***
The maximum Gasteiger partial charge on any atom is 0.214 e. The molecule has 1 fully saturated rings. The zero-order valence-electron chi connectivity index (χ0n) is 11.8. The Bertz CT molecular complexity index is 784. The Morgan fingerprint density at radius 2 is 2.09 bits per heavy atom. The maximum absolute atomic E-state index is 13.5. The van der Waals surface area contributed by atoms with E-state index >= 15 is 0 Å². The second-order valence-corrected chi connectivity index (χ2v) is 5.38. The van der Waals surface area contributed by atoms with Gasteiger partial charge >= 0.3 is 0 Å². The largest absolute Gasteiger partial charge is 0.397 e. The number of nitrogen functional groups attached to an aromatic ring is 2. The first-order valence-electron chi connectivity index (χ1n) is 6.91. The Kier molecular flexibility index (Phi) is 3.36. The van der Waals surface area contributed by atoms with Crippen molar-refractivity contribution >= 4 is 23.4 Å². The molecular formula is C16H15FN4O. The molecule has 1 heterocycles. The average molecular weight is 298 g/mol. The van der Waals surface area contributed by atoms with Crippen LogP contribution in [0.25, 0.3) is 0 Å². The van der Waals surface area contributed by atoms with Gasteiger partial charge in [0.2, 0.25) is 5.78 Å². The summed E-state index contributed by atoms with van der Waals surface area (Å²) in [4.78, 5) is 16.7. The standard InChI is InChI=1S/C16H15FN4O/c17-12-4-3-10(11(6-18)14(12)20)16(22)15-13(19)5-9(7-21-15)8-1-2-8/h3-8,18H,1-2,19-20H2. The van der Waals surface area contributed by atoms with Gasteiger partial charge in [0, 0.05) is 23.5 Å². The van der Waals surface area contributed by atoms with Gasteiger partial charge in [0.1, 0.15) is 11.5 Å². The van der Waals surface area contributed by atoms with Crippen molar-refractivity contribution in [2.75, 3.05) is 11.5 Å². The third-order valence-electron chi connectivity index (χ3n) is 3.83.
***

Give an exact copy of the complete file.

The maximum Gasteiger partial charge on any atom is 0.214 e. The molecule has 1 fully saturated rings. The zero-order valence-electron chi connectivity index (χ0n) is 11.8. The Bertz CT molecular complexity index is 784. The Morgan fingerprint density at radius 2 is 2.09 bits per heavy atom. The maximum absolute atomic E-state index is 13.5. The van der Waals surface area contributed by atoms with E-state index >= 15 is 0 Å². The second-order valence-corrected chi connectivity index (χ2v) is 5.38. The van der Waals surface area contributed by atoms with Gasteiger partial charge >= 0.3 is 0 Å². The largest absolute Gasteiger partial charge is 0.397 e. The number of nitrogen functional groups attached to an aromatic ring is 2. The first-order valence-electron chi connectivity index (χ1n) is 6.91. The Kier molecular flexibility index (Phi) is 3.36. The van der Waals surface area contributed by atoms with Crippen molar-refractivity contribution >= 4 is 23.4 Å². The molecular formula is C16H15FN4O. The molecule has 1 heterocycles. The average molecular weight is 298 g/mol. The van der Waals surface area contributed by atoms with Crippen LogP contribution in [0.25, 0.3) is 0 Å². The van der Waals surface area contributed by atoms with Gasteiger partial charge in [0.2, 0.25) is 5.78 Å². The summed E-state index contributed by atoms with van der Waals surface area (Å²) in [4.78, 5) is 16.7. The standard InChI is InChI=1S/C16H15FN4O/c17-12-4-3-10(11(6-18)14(12)20)16(22)15-13(19)5-9(7-21-15)8-1-2-8/h3-8,18H,1-2,19-20H2. The van der Waals surface area contributed by atoms with Gasteiger partial charge in [0, 0.05) is 23.5 Å². The van der Waals surface area contributed by atoms with Gasteiger partial charge in [0.1, 0.15) is 11.5 Å². The van der Waals surface area contributed by atoms with Crippen molar-refractivity contribution in [2.75, 3.05) is 11.5 Å². The third-order valence-electron chi connectivity index (χ3n) is 3.83.